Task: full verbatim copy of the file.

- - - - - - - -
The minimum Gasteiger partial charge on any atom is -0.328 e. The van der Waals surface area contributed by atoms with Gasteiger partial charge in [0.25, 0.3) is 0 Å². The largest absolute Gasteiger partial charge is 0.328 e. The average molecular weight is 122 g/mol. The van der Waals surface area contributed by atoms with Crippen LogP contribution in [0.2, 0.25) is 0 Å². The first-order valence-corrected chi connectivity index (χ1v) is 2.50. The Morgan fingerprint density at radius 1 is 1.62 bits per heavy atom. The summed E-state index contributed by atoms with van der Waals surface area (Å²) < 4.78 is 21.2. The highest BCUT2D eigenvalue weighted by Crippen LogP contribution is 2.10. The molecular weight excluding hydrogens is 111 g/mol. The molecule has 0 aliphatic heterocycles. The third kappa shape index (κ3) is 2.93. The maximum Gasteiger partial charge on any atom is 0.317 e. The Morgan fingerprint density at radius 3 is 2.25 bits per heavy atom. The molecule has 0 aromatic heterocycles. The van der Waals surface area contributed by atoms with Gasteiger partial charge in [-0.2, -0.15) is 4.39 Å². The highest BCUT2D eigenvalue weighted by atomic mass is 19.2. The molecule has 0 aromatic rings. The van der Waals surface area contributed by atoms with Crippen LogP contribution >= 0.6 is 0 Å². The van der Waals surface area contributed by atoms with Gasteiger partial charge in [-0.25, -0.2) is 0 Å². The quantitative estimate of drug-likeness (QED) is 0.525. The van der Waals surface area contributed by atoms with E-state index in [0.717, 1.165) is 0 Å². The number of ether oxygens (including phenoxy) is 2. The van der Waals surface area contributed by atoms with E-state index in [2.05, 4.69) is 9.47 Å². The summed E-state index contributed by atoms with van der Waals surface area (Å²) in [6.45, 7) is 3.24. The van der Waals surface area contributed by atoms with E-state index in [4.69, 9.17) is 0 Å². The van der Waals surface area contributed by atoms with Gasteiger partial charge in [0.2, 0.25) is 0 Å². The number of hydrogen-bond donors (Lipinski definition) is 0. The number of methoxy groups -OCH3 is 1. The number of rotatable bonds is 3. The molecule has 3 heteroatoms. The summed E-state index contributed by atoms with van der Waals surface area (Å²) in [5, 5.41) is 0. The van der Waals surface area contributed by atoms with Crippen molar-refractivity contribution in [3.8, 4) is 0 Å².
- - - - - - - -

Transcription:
The minimum Gasteiger partial charge on any atom is -0.328 e. The van der Waals surface area contributed by atoms with Gasteiger partial charge in [0.25, 0.3) is 0 Å². The largest absolute Gasteiger partial charge is 0.328 e. The average molecular weight is 122 g/mol. The van der Waals surface area contributed by atoms with Crippen LogP contribution in [0.2, 0.25) is 0 Å². The first-order valence-corrected chi connectivity index (χ1v) is 2.50. The Morgan fingerprint density at radius 1 is 1.62 bits per heavy atom. The summed E-state index contributed by atoms with van der Waals surface area (Å²) < 4.78 is 21.2. The highest BCUT2D eigenvalue weighted by Crippen LogP contribution is 2.10. The molecular weight excluding hydrogens is 111 g/mol. The molecule has 0 aliphatic heterocycles. The third kappa shape index (κ3) is 2.93. The maximum Gasteiger partial charge on any atom is 0.317 e. The Morgan fingerprint density at radius 3 is 2.25 bits per heavy atom. The molecule has 0 aromatic heterocycles. The van der Waals surface area contributed by atoms with Gasteiger partial charge in [-0.2, -0.15) is 4.39 Å². The highest BCUT2D eigenvalue weighted by atomic mass is 19.2. The molecule has 0 aromatic rings. The van der Waals surface area contributed by atoms with Crippen LogP contribution >= 0.6 is 0 Å². The van der Waals surface area contributed by atoms with Gasteiger partial charge in [-0.25, -0.2) is 0 Å². The quantitative estimate of drug-likeness (QED) is 0.525. The van der Waals surface area contributed by atoms with E-state index in [0.717, 1.165) is 0 Å². The number of ether oxygens (including phenoxy) is 2. The van der Waals surface area contributed by atoms with E-state index in [2.05, 4.69) is 9.47 Å². The summed E-state index contributed by atoms with van der Waals surface area (Å²) in [6.45, 7) is 3.24. The van der Waals surface area contributed by atoms with E-state index in [4.69, 9.17) is 0 Å². The van der Waals surface area contributed by atoms with Gasteiger partial charge in [0.2, 0.25) is 0 Å². The number of hydrogen-bond donors (Lipinski definition) is 0. The number of methoxy groups -OCH3 is 1. The number of rotatable bonds is 3. The molecule has 3 heteroatoms. The summed E-state index contributed by atoms with van der Waals surface area (Å²) in [5, 5.41) is 0. The van der Waals surface area contributed by atoms with Crippen molar-refractivity contribution in [3.8, 4) is 0 Å².